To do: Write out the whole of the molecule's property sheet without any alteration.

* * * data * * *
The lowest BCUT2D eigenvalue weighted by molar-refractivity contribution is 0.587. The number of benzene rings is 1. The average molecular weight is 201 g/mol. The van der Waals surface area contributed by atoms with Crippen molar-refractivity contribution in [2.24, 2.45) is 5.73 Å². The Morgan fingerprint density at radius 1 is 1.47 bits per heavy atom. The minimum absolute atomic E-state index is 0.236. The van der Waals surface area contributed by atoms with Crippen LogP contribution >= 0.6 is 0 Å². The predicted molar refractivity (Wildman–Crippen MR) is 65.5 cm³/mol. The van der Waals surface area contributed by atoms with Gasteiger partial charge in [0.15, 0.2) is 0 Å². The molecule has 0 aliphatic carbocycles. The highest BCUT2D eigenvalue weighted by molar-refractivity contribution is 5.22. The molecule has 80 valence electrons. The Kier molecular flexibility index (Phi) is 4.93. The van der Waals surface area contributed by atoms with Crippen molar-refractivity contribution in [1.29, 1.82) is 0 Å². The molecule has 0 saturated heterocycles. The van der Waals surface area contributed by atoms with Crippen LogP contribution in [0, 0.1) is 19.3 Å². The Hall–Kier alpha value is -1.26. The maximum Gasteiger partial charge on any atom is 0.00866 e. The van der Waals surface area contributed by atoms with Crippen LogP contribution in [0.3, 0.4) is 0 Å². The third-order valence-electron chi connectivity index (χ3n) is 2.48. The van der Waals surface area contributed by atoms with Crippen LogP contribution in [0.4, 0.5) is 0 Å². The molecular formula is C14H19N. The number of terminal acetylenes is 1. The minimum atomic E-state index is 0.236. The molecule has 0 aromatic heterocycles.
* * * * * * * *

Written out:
The lowest BCUT2D eigenvalue weighted by molar-refractivity contribution is 0.587. The number of benzene rings is 1. The average molecular weight is 201 g/mol. The van der Waals surface area contributed by atoms with Crippen molar-refractivity contribution in [2.24, 2.45) is 5.73 Å². The Morgan fingerprint density at radius 1 is 1.47 bits per heavy atom. The minimum absolute atomic E-state index is 0.236. The van der Waals surface area contributed by atoms with Crippen LogP contribution >= 0.6 is 0 Å². The predicted molar refractivity (Wildman–Crippen MR) is 65.5 cm³/mol. The van der Waals surface area contributed by atoms with Gasteiger partial charge in [0.15, 0.2) is 0 Å². The molecule has 0 aliphatic carbocycles. The highest BCUT2D eigenvalue weighted by molar-refractivity contribution is 5.22. The molecule has 80 valence electrons. The Kier molecular flexibility index (Phi) is 4.93. The van der Waals surface area contributed by atoms with Crippen molar-refractivity contribution in [1.29, 1.82) is 0 Å². The molecule has 0 saturated heterocycles. The van der Waals surface area contributed by atoms with Crippen LogP contribution in [0, 0.1) is 19.3 Å². The Hall–Kier alpha value is -1.26. The maximum Gasteiger partial charge on any atom is 0.00866 e. The van der Waals surface area contributed by atoms with Crippen LogP contribution in [0.3, 0.4) is 0 Å². The third-order valence-electron chi connectivity index (χ3n) is 2.48. The van der Waals surface area contributed by atoms with Crippen LogP contribution in [0.4, 0.5) is 0 Å². The molecular formula is C14H19N. The number of terminal acetylenes is 1. The minimum atomic E-state index is 0.236. The molecule has 0 aromatic heterocycles.